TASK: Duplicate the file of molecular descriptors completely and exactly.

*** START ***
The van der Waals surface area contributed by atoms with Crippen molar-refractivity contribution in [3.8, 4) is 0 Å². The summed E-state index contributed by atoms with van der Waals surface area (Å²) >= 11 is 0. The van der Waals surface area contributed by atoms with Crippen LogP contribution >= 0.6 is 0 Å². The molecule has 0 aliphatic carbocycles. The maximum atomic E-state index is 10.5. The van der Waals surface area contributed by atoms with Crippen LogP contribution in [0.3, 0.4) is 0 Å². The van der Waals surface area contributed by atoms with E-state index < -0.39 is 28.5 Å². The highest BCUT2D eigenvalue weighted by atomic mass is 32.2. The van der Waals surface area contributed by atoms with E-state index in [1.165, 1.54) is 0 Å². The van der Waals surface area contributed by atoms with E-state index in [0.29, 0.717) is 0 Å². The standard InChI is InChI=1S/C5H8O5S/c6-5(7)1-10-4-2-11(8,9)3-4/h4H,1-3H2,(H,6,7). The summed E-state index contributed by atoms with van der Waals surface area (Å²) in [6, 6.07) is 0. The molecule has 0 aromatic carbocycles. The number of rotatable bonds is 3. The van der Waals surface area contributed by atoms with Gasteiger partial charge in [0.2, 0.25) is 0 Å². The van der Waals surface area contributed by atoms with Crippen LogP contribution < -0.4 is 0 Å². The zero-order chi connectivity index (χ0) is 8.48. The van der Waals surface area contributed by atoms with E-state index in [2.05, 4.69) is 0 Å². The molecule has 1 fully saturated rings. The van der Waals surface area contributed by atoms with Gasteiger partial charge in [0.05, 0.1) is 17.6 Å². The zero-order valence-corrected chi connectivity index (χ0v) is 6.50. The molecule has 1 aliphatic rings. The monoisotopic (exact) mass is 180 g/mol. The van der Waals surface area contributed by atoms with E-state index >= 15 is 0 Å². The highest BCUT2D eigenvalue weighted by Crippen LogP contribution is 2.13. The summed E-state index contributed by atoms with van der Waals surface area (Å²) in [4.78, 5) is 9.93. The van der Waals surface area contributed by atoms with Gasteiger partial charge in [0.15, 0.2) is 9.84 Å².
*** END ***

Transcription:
The van der Waals surface area contributed by atoms with Crippen molar-refractivity contribution in [3.8, 4) is 0 Å². The summed E-state index contributed by atoms with van der Waals surface area (Å²) >= 11 is 0. The van der Waals surface area contributed by atoms with Crippen LogP contribution >= 0.6 is 0 Å². The molecule has 0 aliphatic carbocycles. The maximum atomic E-state index is 10.5. The van der Waals surface area contributed by atoms with Crippen LogP contribution in [0.3, 0.4) is 0 Å². The van der Waals surface area contributed by atoms with E-state index < -0.39 is 28.5 Å². The highest BCUT2D eigenvalue weighted by atomic mass is 32.2. The van der Waals surface area contributed by atoms with E-state index in [1.165, 1.54) is 0 Å². The van der Waals surface area contributed by atoms with E-state index in [0.29, 0.717) is 0 Å². The standard InChI is InChI=1S/C5H8O5S/c6-5(7)1-10-4-2-11(8,9)3-4/h4H,1-3H2,(H,6,7). The summed E-state index contributed by atoms with van der Waals surface area (Å²) in [6, 6.07) is 0. The molecule has 0 aromatic carbocycles. The number of rotatable bonds is 3. The van der Waals surface area contributed by atoms with Gasteiger partial charge in [0.2, 0.25) is 0 Å². The van der Waals surface area contributed by atoms with Crippen LogP contribution < -0.4 is 0 Å². The zero-order chi connectivity index (χ0) is 8.48. The van der Waals surface area contributed by atoms with E-state index in [2.05, 4.69) is 0 Å². The molecule has 1 fully saturated rings. The van der Waals surface area contributed by atoms with Gasteiger partial charge in [0.05, 0.1) is 17.6 Å². The zero-order valence-corrected chi connectivity index (χ0v) is 6.50. The molecule has 1 aliphatic rings. The monoisotopic (exact) mass is 180 g/mol. The van der Waals surface area contributed by atoms with E-state index >= 15 is 0 Å². The highest BCUT2D eigenvalue weighted by Crippen LogP contribution is 2.13. The summed E-state index contributed by atoms with van der Waals surface area (Å²) in [4.78, 5) is 9.93. The van der Waals surface area contributed by atoms with Gasteiger partial charge in [0.15, 0.2) is 9.84 Å².